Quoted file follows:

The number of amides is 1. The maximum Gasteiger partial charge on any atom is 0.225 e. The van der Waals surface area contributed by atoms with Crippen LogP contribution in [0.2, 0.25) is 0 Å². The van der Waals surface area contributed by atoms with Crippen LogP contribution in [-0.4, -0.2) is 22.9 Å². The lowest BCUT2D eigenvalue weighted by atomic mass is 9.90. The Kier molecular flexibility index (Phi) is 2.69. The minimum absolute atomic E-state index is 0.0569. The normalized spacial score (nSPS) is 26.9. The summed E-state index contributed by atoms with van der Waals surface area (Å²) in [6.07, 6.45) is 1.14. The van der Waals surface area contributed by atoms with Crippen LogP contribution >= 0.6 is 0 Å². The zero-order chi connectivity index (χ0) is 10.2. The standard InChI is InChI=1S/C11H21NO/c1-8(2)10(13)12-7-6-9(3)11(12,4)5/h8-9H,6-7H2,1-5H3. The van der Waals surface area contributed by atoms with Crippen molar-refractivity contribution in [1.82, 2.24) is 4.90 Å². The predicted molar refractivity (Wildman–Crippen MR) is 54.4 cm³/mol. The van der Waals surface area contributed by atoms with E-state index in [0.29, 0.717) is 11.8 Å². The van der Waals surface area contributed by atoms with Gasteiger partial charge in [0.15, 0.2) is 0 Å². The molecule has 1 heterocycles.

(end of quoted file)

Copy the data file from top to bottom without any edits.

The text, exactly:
The number of amides is 1. The maximum Gasteiger partial charge on any atom is 0.225 e. The van der Waals surface area contributed by atoms with Crippen LogP contribution in [0.2, 0.25) is 0 Å². The van der Waals surface area contributed by atoms with Crippen LogP contribution in [-0.4, -0.2) is 22.9 Å². The lowest BCUT2D eigenvalue weighted by atomic mass is 9.90. The Kier molecular flexibility index (Phi) is 2.69. The minimum absolute atomic E-state index is 0.0569. The normalized spacial score (nSPS) is 26.9. The summed E-state index contributed by atoms with van der Waals surface area (Å²) in [6.07, 6.45) is 1.14. The van der Waals surface area contributed by atoms with Crippen LogP contribution >= 0.6 is 0 Å². The zero-order chi connectivity index (χ0) is 10.2. The standard InChI is InChI=1S/C11H21NO/c1-8(2)10(13)12-7-6-9(3)11(12,4)5/h8-9H,6-7H2,1-5H3. The van der Waals surface area contributed by atoms with Crippen molar-refractivity contribution in [1.82, 2.24) is 4.90 Å². The predicted molar refractivity (Wildman–Crippen MR) is 54.4 cm³/mol. The van der Waals surface area contributed by atoms with E-state index in [0.29, 0.717) is 11.8 Å². The van der Waals surface area contributed by atoms with Gasteiger partial charge in [0.15, 0.2) is 0 Å². The molecule has 1 heterocycles.